Crisis on Aaron's Scanner! I'm afraid my scanner cut off Black Canary, but it was her or Martian Manhunter. I like that the picture works as either pre-Crisis or post-Crisis. It's by Stuart Immonen, whose work on I was enjoying a lot at the time.

Thursday, August 12, 2010

Some Favourite Selections from the 1997 JLA Gallery - Part 4

Penciller Gary Frank and inker Cam Smith - I loved these two together in the nineties, on Incredible Hulk and then Supergirl. This is not Frank's finest image - Wonder Woman's on her tippytoes or something, she just looks awkward. Batman seems out of proportion. What I did like is that their art as a team stood out because they didn't go insane with the detail lines, and their people had a natural, if ideal, look to them. I do like that Superman sort of looks like Paul Newman, and has a cocky smirk, as if to say, "I'm a nice guy, but I'm also aware I can put my fist through about anything." Note Wondie's Catherine Zeta- Jones-esque wall-eye, which Frank seemed to like, I remember a number of his girls had that. The colourists sort of went to town on shading her Wonder Twins (sorry) though. She would have looked more natural before the colouring process. Kinda too bad because Frank and Smith were among the few not giving women outrageous implants in the nineties, especially in the time they worked on the Marvel side of things, when the X-Men was nothing but detail lines and huge breastses. DC was generally more tasteful, Marvel less so, and I've got two Marvel Swimsuit Specials to prove it. I can't claim a friend gave them to me. I'm not sure if Power Girl wrecks the curve or is the exception that proves the rule. But enough about that.

Wednesday, August 11, 2010

Some Favourite Selections from the 1997 JLA Gallery - Part 3

Here's one by Craig Hamilton, a tribute to the cover of Brave and the Bold # 28. A great looking diorama of the scene was circulating at the San Diego Comic Con this year, with a Starro action figure that may or may not actually take over your mind - it could all be part of a plot.

In this case, Aquaman's gloves have been coloured green as opposed to the yellow of the original. Reading the Aquaman Shrine regularly has made me aware of such things. Conicidentally, the Shrine has another tribute to this pic up today.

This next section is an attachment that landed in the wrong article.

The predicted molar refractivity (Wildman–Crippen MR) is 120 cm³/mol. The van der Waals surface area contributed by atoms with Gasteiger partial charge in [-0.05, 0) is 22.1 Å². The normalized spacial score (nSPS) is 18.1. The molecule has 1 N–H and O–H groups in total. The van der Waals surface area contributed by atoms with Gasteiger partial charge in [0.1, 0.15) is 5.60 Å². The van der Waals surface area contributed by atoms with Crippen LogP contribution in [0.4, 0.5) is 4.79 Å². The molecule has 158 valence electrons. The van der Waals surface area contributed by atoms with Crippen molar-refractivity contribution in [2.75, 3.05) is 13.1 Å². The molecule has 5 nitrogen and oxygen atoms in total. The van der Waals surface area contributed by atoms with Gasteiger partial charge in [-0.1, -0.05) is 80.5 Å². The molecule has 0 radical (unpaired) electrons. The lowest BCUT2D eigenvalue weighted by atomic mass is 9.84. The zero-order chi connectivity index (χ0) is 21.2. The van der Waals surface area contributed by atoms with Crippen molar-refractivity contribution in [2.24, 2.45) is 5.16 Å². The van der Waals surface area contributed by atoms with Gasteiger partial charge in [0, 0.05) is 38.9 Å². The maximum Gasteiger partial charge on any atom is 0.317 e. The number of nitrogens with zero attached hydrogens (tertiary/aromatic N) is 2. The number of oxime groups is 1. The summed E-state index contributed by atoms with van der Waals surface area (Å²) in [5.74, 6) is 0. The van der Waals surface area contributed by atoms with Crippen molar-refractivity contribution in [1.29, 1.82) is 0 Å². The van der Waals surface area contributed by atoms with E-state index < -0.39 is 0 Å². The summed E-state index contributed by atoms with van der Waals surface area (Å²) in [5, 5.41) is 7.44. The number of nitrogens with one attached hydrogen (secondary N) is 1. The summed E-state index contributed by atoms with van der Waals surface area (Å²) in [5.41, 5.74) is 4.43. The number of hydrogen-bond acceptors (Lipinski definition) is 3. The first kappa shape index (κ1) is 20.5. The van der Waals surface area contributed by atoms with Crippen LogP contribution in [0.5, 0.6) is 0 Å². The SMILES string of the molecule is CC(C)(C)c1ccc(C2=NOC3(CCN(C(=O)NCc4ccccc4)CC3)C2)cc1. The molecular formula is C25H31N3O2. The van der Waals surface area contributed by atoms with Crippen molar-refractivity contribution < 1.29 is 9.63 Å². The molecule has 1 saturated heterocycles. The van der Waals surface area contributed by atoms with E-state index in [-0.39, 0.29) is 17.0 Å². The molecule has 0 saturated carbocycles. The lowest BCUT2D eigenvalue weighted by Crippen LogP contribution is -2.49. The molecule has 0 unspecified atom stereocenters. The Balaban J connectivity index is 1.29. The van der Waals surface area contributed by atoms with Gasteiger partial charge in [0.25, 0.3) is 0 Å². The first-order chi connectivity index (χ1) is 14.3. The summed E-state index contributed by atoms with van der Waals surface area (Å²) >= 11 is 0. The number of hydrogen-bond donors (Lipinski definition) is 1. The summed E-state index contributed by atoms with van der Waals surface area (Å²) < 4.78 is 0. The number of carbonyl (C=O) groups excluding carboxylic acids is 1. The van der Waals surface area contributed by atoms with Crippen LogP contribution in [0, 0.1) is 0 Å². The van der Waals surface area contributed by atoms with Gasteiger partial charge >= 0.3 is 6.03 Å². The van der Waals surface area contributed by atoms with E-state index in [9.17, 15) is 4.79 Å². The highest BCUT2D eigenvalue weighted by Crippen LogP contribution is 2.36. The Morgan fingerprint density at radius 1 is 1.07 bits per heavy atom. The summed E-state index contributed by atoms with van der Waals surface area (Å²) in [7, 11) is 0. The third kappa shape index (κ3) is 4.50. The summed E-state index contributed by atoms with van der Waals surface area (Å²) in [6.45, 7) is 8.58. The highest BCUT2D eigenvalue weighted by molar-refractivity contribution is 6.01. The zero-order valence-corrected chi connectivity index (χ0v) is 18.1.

Tuesday, August 10, 2010

Record Shopping with Bizarro

Like many, in addition to collecting comics, I am also a casual record collector.


A few months ago whilst perusing my local record shop, my eye was caught by an album called Freaks in Sensurround by a band called The Freaks. What really caught my fancy was some of the imagery on the very distinct album cover, as I turned it around to see:

Not just a picture of Bizarro, but also a song about him! There was more:

Next to the handsome fellow in the Metallica t-shirt - Yes, it's Jimmy as Elastic Lad and Lana as Insect Queen, as seen in Silver Age Legion adventures! Next to them is Marlon Brando's Jor-El, which is an interesting and unconventional mix of mediums and eras. And of course there's Oompa Loompas, ya gotta have Oompa Loompas. The rest of the busy album cover is various images from pop culture (or simply culture, as I think of it), such as Charlie's Angels, Dee Dee Ramone, and Crispin Glover as he appeared in River's Edge. This eclectic mix was promising, and I took the record home with me and rocked out. It's a great album from the late eighties. I could not find out much about Freaks other than that they considered their style of music to be "Orange Rock". It's a bit like a stripped down glam metal, with topics more akin to punk bands. The Bizarro song is all narrated by Bizarro Number One and has fun lyrics like:

Bizarro baseball - strike out to win!


Me am Bizarro, Bizarro Number One,

Me not like earth, me think it dumb!

Evidently they were going with the style of Bizarro speech where he speaks badly, but not backwards. Bizarros were never really consistent about that, but it wouldn't be very consistent for Bizarros to be consistent.

Incidentally, there is a record label from Uruguay called Bizarro Records. I don't really know what kind of stuff they put out.

Some Favourite Selections from the 1997 JLA Gallery - Part 2

This one's by Don Hillsman, and jumps ahead to the JLI era. I like it because you don't always see a pic where Guy Gardner looks so heroic. I also like that Guy's using so much power against Despero that he has to hold his wrist steady. Ice is down, so it's on. Click on image to get it bigger, if you so desire.